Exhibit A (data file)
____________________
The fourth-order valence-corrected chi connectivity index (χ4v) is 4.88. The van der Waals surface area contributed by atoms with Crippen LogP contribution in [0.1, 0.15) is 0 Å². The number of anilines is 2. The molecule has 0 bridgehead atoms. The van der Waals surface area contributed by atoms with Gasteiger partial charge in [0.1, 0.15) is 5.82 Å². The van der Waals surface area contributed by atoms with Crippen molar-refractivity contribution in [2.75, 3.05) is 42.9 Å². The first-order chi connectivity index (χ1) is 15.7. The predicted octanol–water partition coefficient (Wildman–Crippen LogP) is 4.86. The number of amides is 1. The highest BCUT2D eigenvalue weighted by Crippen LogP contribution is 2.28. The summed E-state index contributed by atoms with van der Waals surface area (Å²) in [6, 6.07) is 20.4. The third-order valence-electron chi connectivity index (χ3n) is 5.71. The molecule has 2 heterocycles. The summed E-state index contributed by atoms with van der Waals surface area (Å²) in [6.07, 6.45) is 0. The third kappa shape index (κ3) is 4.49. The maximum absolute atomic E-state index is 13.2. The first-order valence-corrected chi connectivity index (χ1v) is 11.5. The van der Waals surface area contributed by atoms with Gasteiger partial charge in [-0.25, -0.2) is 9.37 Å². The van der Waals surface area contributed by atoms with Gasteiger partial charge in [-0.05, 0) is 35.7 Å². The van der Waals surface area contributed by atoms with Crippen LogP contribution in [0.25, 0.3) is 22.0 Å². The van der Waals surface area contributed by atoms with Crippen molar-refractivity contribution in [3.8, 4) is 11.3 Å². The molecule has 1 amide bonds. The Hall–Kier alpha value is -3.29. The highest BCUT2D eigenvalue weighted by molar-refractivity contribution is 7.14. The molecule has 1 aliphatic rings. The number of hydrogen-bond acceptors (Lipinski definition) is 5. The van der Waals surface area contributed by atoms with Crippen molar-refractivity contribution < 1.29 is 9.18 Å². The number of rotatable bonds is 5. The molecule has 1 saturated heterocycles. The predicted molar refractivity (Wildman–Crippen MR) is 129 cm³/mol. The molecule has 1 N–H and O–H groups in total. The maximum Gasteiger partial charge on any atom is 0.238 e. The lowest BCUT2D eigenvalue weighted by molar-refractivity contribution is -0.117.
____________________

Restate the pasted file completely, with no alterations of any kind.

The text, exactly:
The fourth-order valence-corrected chi connectivity index (χ4v) is 4.88. The van der Waals surface area contributed by atoms with Crippen LogP contribution in [0.1, 0.15) is 0 Å². The number of anilines is 2. The molecule has 0 bridgehead atoms. The van der Waals surface area contributed by atoms with Gasteiger partial charge in [0.1, 0.15) is 5.82 Å². The van der Waals surface area contributed by atoms with Crippen molar-refractivity contribution in [2.75, 3.05) is 42.9 Å². The first-order chi connectivity index (χ1) is 15.7. The predicted octanol–water partition coefficient (Wildman–Crippen LogP) is 4.86. The number of amides is 1. The highest BCUT2D eigenvalue weighted by Crippen LogP contribution is 2.28. The summed E-state index contributed by atoms with van der Waals surface area (Å²) in [6, 6.07) is 20.4. The third-order valence-electron chi connectivity index (χ3n) is 5.71. The molecule has 2 heterocycles. The summed E-state index contributed by atoms with van der Waals surface area (Å²) in [6.07, 6.45) is 0. The third kappa shape index (κ3) is 4.49. The maximum absolute atomic E-state index is 13.2. The first-order valence-corrected chi connectivity index (χ1v) is 11.5. The van der Waals surface area contributed by atoms with Gasteiger partial charge in [-0.25, -0.2) is 9.37 Å². The van der Waals surface area contributed by atoms with Gasteiger partial charge in [-0.05, 0) is 35.7 Å². The van der Waals surface area contributed by atoms with Crippen LogP contribution in [0.25, 0.3) is 22.0 Å². The van der Waals surface area contributed by atoms with Crippen molar-refractivity contribution in [3.8, 4) is 11.3 Å². The molecule has 1 amide bonds. The Hall–Kier alpha value is -3.29. The highest BCUT2D eigenvalue weighted by molar-refractivity contribution is 7.14. The molecule has 1 aliphatic rings. The number of hydrogen-bond acceptors (Lipinski definition) is 5. The van der Waals surface area contributed by atoms with Crippen molar-refractivity contribution < 1.29 is 9.18 Å². The number of rotatable bonds is 5. The molecule has 1 saturated heterocycles. The predicted molar refractivity (Wildman–Crippen MR) is 129 cm³/mol. The molecule has 1 N–H and O–H groups in total. The maximum Gasteiger partial charge on any atom is 0.238 e. The lowest BCUT2D eigenvalue weighted by molar-refractivity contribution is -0.117.